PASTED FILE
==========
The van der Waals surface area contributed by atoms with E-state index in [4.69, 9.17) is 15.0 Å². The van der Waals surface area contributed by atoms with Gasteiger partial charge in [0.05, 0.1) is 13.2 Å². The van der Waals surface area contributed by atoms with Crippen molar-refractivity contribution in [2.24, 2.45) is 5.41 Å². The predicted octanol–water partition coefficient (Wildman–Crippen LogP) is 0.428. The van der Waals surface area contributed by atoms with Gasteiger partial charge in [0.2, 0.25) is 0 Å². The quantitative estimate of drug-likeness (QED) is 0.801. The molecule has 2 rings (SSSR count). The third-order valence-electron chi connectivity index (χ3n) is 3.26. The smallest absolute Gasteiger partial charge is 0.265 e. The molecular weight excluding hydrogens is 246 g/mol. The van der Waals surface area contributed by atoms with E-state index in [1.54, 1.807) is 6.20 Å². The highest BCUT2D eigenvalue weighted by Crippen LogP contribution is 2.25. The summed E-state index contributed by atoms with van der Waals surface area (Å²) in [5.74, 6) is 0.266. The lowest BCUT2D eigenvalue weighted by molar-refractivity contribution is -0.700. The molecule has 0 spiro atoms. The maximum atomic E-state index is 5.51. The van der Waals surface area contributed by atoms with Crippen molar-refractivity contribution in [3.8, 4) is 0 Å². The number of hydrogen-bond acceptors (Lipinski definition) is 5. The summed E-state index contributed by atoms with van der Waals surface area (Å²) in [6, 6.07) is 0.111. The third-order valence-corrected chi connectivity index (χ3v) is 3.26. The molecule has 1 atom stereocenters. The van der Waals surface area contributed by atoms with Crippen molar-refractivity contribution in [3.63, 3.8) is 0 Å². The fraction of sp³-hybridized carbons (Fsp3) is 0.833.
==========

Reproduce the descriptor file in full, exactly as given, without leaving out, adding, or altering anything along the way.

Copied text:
The van der Waals surface area contributed by atoms with E-state index in [4.69, 9.17) is 15.0 Å². The van der Waals surface area contributed by atoms with Gasteiger partial charge in [0.05, 0.1) is 13.2 Å². The van der Waals surface area contributed by atoms with Crippen molar-refractivity contribution in [2.24, 2.45) is 5.41 Å². The predicted octanol–water partition coefficient (Wildman–Crippen LogP) is 0.428. The van der Waals surface area contributed by atoms with Gasteiger partial charge in [0.2, 0.25) is 0 Å². The quantitative estimate of drug-likeness (QED) is 0.801. The molecule has 2 rings (SSSR count). The third-order valence-electron chi connectivity index (χ3n) is 3.26. The smallest absolute Gasteiger partial charge is 0.265 e. The molecular weight excluding hydrogens is 246 g/mol. The van der Waals surface area contributed by atoms with E-state index in [1.54, 1.807) is 6.20 Å². The highest BCUT2D eigenvalue weighted by Crippen LogP contribution is 2.25. The summed E-state index contributed by atoms with van der Waals surface area (Å²) in [5.74, 6) is 0.266. The lowest BCUT2D eigenvalue weighted by molar-refractivity contribution is -0.700. The molecule has 0 spiro atoms. The maximum atomic E-state index is 5.51. The van der Waals surface area contributed by atoms with Crippen molar-refractivity contribution in [3.8, 4) is 0 Å². The number of hydrogen-bond acceptors (Lipinski definition) is 5. The summed E-state index contributed by atoms with van der Waals surface area (Å²) in [6, 6.07) is 0.111. The third-order valence-corrected chi connectivity index (χ3v) is 3.26. The molecule has 1 atom stereocenters. The van der Waals surface area contributed by atoms with Crippen molar-refractivity contribution in [3.63, 3.8) is 0 Å². The fraction of sp³-hybridized carbons (Fsp3) is 0.833.